Brent Meeker writes:

[quoting Stathis Papaioannou]
>In the case of the heart the
>simpler artificial pump might be just as good, but in the case of a brain, >the electrical activity of each and every neuron is intrinsically important
>in the final result.

That last seems extremely dubious.  What evidence is there for it?

They're completely different things: one is information processing, the other is... pumping. If we went back to ancient Greece, we could do much better in terms of transportation than horses and chariots, but if we wanted to know what was in the Iliad and the Odyssey, we would have to copy, word for word, what the ancient manuscripts said, even if we decided to put the whole thing on a hard disk as a text file or whatever. It's not that there is anything special about papyrus; Homer would probably have used a computer if he had one, especially since he was blind. But just as we have to pay loving attention to the crumbly old ancient documents if we want to know what they said, so we have to pay loving attention to the crumbly old neurons if we want to know what *they* say, before transferring their contents to a more modern and durable medium.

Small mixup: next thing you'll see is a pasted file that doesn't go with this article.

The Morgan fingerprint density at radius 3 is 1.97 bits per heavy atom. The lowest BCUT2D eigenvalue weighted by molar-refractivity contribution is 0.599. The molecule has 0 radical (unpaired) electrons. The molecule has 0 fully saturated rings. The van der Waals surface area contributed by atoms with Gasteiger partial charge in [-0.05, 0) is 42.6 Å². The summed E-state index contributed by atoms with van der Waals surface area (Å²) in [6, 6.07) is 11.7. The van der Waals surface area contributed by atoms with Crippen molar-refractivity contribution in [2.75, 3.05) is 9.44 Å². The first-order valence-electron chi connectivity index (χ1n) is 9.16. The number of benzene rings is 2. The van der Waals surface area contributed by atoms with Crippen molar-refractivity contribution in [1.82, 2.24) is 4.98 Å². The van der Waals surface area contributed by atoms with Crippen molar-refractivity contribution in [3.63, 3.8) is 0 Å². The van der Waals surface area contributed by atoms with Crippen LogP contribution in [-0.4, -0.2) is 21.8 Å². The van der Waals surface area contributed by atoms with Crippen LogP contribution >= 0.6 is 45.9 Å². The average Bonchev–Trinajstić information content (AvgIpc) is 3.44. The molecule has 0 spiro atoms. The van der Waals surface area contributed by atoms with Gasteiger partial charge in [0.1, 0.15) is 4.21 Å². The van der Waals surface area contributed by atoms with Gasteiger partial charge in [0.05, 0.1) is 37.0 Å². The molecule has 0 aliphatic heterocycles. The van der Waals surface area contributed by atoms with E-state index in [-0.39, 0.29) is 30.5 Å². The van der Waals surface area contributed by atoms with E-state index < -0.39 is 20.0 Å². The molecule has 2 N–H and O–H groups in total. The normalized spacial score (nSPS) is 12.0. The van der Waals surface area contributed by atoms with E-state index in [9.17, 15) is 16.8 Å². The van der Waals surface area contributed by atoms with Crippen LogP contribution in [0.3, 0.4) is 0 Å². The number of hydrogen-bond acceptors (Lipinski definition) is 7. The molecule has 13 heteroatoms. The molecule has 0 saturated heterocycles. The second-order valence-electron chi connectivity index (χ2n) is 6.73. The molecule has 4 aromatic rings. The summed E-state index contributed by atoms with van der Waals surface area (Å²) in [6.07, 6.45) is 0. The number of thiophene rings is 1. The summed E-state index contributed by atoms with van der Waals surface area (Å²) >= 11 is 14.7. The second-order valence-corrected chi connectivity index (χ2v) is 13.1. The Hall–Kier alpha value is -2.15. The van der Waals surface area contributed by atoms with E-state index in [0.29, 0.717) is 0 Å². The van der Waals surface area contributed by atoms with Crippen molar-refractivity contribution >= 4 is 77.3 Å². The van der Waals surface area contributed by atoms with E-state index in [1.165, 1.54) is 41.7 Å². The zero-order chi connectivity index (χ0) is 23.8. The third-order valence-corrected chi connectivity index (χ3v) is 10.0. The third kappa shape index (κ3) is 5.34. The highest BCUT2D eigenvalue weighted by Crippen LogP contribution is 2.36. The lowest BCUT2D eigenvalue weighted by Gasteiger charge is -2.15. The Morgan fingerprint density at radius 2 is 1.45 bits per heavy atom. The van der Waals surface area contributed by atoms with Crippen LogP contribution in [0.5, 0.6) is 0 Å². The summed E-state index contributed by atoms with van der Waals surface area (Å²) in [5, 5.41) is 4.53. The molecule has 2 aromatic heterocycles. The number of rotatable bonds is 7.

--Stathis Papaioannou

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